Nobody’s Fool is a warm, rambling account of life in Bath, a small community in upper New York State that history has passed by. It is dwarfed by its much more successful, though also quite tiny neighbour, Schuyler Springs. Bath consistently fails to win at sport or business. It is on the way down, though some locals have ambitions to build a theme park on the swampy land bordering the highway, next to the graveyard. Here coffins of casualties of the Vietnam war float down the slope in the boggy ground, eventually finding themselves located under the wrong headstones!
Bath is a place where the generations carry the sins of their forebears in their genes, and no one forgets. The protagonist of Nobody’s Fool, Sully, a local workman, is near to the bottom of the pile, but doesn’t seem to care. He is sixty and divorced. His knee is swollen with arthritis, and the pain is intense. He is in the middle of a long term affair with another man’s wife; their relationship is off and on. Sully is claiming sickness relief, and has been following mandated college courses to retrain: his philosophy teacher is busy disproving the existence of everything.
Unimpressed by the professional abilities of his one legged lawyer and drinking buddy, Wirf, and by the intransigence of the welfare system, Sully decides that compensation will never arrive and begins to work again, playing truant from college and indulging his anarchic and compulsive personality. He taunts workmates and bosses, teases waitresses and secretaries, argues and steals.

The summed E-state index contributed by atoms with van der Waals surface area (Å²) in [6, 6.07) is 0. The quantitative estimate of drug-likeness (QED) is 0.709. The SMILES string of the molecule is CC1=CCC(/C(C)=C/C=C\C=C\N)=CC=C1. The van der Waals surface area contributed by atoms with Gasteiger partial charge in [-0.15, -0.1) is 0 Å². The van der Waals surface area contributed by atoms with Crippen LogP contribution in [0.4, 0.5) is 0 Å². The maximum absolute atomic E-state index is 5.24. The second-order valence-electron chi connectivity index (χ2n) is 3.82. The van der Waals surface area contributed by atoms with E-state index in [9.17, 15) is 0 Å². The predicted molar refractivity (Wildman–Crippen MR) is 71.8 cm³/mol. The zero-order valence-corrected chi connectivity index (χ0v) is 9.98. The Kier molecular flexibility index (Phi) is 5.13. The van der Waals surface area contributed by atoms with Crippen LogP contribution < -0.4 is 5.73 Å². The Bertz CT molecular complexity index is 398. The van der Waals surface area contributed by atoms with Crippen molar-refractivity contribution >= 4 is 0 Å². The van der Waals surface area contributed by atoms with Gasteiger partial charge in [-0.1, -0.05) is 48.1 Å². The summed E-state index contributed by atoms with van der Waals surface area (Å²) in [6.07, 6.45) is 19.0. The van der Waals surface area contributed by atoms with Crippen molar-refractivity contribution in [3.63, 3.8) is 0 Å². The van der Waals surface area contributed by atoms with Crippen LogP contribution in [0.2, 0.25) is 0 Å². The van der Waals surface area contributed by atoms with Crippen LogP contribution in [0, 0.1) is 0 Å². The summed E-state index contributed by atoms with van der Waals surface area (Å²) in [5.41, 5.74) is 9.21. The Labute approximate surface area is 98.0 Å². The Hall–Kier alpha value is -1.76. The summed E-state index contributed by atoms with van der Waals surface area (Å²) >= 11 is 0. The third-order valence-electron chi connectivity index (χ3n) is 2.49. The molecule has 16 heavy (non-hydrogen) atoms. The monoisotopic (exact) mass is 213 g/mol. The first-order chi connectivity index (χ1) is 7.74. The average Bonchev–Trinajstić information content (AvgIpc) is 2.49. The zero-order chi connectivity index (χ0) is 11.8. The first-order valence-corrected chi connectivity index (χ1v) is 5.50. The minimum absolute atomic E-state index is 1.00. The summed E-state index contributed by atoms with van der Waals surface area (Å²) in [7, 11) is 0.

Sully is a work of art, a hopeless father. He is the son of a drunken wife beater, and unprepared for family life. He has completely ignored his own son, leaving his rather neurotic wife not long after marrying her. He is on good terms with her new husband, a much more conventional character. Now he lives in the flat above Miss Beryl, his former 8th grade teacher. Her husband is dead, and she suspects her son, the local bank manager, is trying to farm her off to an old people’s home.
Sully’s son arrives back in town for Thanksgiving, along with his wife and three children. Their marriage is on the rocks and he has been refused tenure by the English Department at his university. Sully is reluctantly drawn into this family conflict.
Sully has charm and wit. He has a sharp tongue, and the combative dialogue this gives rise to provides some of the best passages of the novel. I could hear the voice of Frank Sobotka, the dockers’ union leader in HBO’s The Wire. There is that same sharp intelligence and cynicism: the aggression of the essentially powerless manual worker, pugnacious, unwilling to be used and exploited.
Russo has created a small group of characters whose lives are interlinked by location, by family ties and by the mistakes of their past. Each is brought to life with compassion and humour, in situations which we can all recognise: personal rivalries and animosity, jealousy and greed, love and hypocrisy. As a picture of American small town life this book is perfect. It will make you laugh out loud. Sully has a fire in his heart that you will warm to, and whilst the downtrodden characters will draw your sympathy, the more conventional display hypocrisy, neurosis, coldness and greed. It could be a parable from the New Testament.
Nobody’s Fool is a rerelease of a novel first published in 1993. Apparently Russo has just published a sequel based on the same small town – it’s called Everybody’s Fool, and is due out in paperback in the UK later this year (2017). I can’t wait to read it.